Java Generics

Java generics allows an ArrayList object to be constrained to use a single specific type (e.g. ArrayList<Integer>). However, some applications require the ability to store objects of multiple unrelated types. In this question the aim is to store Integer objects alongside LinkedList<Integer> objects.

(a) One solution is to use ArrayList<Object>, since all Java objects extend Object.

Explain why this is bad practice. [2 marks]

(b) Seeking to provide a solution that allows an arbitrary set of constrained types, a programmer writes an abstract ConstrainedArray base class. To use it, the class is extended and a specialised void add(...) method should be provided for each acceptable type.

public abstract class ConstrainedArray {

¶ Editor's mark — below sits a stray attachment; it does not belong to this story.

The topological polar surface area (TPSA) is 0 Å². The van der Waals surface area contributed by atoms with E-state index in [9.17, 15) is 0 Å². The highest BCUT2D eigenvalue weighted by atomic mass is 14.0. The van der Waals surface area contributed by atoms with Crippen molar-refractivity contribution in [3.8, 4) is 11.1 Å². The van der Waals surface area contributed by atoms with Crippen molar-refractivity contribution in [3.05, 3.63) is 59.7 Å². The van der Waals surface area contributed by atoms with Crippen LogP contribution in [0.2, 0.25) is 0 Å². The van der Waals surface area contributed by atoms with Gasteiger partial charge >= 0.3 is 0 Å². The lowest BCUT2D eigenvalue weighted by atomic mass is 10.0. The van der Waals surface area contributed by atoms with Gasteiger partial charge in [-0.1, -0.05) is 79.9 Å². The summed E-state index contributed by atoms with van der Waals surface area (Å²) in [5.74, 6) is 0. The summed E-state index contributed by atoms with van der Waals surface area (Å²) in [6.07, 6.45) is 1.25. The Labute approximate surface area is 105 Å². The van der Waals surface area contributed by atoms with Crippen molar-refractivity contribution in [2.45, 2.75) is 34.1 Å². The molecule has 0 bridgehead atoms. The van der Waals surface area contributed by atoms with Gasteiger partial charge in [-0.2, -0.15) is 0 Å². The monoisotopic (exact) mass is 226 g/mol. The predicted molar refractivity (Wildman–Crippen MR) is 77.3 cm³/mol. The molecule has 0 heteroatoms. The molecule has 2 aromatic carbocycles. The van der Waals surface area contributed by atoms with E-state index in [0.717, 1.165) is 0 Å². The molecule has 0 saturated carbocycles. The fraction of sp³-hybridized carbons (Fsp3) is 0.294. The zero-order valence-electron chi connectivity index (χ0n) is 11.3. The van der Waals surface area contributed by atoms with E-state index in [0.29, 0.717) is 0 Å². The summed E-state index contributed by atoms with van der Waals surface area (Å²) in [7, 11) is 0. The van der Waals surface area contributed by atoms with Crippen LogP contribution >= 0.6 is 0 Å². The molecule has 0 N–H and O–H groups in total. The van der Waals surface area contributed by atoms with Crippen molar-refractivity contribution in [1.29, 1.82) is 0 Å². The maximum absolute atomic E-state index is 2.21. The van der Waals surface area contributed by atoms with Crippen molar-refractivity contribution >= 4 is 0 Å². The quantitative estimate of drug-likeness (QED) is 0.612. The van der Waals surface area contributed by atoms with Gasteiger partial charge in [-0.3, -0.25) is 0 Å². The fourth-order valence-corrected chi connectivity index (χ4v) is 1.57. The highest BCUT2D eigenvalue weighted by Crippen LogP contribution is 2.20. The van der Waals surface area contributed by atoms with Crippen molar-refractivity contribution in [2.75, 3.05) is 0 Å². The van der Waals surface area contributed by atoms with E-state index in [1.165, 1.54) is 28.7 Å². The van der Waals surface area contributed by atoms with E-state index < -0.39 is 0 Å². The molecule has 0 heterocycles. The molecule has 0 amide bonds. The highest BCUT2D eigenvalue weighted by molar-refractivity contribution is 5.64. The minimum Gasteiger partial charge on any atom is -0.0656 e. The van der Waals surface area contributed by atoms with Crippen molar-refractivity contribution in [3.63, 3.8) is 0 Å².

protected ArrayList<Object> mArray =

new ArrayList<Object>();

public Object get(int idx) {return mArray.get(idx);}

public int size() { return mArray.size(); }

}

(i) Show how to create a class IntListArray that extends this base class

and accepts only Integer or LinkedList<Integer> objects. Where

appropriate, objects should be copied on insertion. [4 marks]

(ii) Describe a sequence of events that would allow external modification of an

object stored within an IntListArray, despite correct copying on insertion.

How could this be addressed in IntListArray? [3 marks]

(iii) By adding protected void add(Object o) {mArray.add(o);} to the

ConstrainedArray class, the mArray field can be made private. Show how

this would affect your IntListArray class and discuss the advantages of

the change from protected to private. [5 marks]

(c) The solutions in parts (a) and (b) both involve a get() method returning an Object reference.

(i) Explain why this is bad practice. [1 mark]

(ii) Propose an alternative solution for a constrained array of Integers.

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